Julie Patel lost her son Steven Mitchell in 2014 to gun violence in 2014. A second son, Josh Mitchell, died in the same epidemic earlier this fall.
Both suffered fatal wounds from attackers armed with stolen guns in the Montgomery County slayings. As is often the case with a stolen gun, the firearm recovered in Josh Mitchell's homicide in Phoenixville in September had its serial number scratched out. The uncertainty of the origin of the instrument of destruction adds to Julie Patel's grief.
"There are so many answers I would like to know," she said. "And there is nobody who has the answers."
Thousands of victims of crime across the country, and family members like Julie Patel, have suffered at the hands of stolen guns, their pain magnified when investigators tell them that firearms used in crimes have nefarious backstories.
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In Pennsylvania, law enforcement deals with stolen guns used in the commission of a crime that came from previous owners who never even reported the firearms missing. The state has no law requiring such notification by gun owners. New Jersey and Delaware do.
But the problem is not limited to the Keystone State.
A yearlong investigation by The Trace and more than a dozen NBC TV stations identified more than 23,000 stolen firearms recovered by police between 2010 and 2016 — the vast majority connected with crimes.
That tally, based on an analysis of police records from hundreds of jurisdictions, includes more than 1,500 carjackings and kidnappings, armed robberies at stores and banks, sexual assaults and murders, and other violent acts committed in cities from coast to coast.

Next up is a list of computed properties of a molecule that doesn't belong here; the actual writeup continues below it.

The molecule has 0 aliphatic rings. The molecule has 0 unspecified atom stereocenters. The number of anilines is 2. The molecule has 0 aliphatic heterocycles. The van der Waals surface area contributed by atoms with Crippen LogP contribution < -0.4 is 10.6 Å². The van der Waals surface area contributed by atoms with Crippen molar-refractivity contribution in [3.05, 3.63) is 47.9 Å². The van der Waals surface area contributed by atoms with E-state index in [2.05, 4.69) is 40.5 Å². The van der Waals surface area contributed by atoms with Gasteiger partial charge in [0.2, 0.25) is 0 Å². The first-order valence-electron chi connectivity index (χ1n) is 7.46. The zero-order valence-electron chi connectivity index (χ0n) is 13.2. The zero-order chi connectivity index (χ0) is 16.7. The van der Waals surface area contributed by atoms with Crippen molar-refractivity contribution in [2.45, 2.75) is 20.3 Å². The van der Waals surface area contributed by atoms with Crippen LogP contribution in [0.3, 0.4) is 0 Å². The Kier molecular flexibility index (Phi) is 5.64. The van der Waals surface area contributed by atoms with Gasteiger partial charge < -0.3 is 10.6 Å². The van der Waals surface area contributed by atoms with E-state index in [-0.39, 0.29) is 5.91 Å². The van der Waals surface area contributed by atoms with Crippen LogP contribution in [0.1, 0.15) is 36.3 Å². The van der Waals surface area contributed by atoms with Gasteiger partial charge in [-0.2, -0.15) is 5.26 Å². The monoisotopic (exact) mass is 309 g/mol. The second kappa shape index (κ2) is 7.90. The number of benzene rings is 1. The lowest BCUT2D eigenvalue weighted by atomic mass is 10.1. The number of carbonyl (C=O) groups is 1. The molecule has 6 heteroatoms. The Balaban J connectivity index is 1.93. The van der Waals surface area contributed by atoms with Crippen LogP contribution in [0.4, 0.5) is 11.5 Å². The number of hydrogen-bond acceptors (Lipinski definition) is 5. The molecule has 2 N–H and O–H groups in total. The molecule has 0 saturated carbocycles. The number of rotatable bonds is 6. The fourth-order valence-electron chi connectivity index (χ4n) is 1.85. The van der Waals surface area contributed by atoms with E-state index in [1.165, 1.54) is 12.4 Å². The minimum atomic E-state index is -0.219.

Those numbers don't reflect many hundreds more municipalities that don't track stolen weapons, and aren't required to, including Philadelphia. The city refused a NBC10 request for its tracking data.
Some state lawmakers in Harrisburg are trying to close Pennsylvania's loophole in firearm tracking. State Rep. Madeleine Dean, D-Abington, introduced a bill in March that would require gun owners to report to authorities within 72 hours their guns lost or stolen.
The proposed legislation hasn't even been given a hearing before the House Judiciary Committee.
"It's utterly frustrating," Dean said. "It makes me think that special interests control our voting schedule."
Dean's colleague who specifically controls what bills go before the committee, Rep. Ron Marsico, a Republican from Dauphin County, declined to give NBC10 the reason why the bill has yet to receive a hearing.
Marsico gets an "A-plus" rating from the National Rifle Association, which has donated to his campaigns for re-election.
In a brief interview, he said a similar bill died in the Legislature a decade ago, so this time around, he wanted to "informally" survey his committee members before giving it a hearing.
He later told NBC10 he planned to give the bill a hearing in early 2018.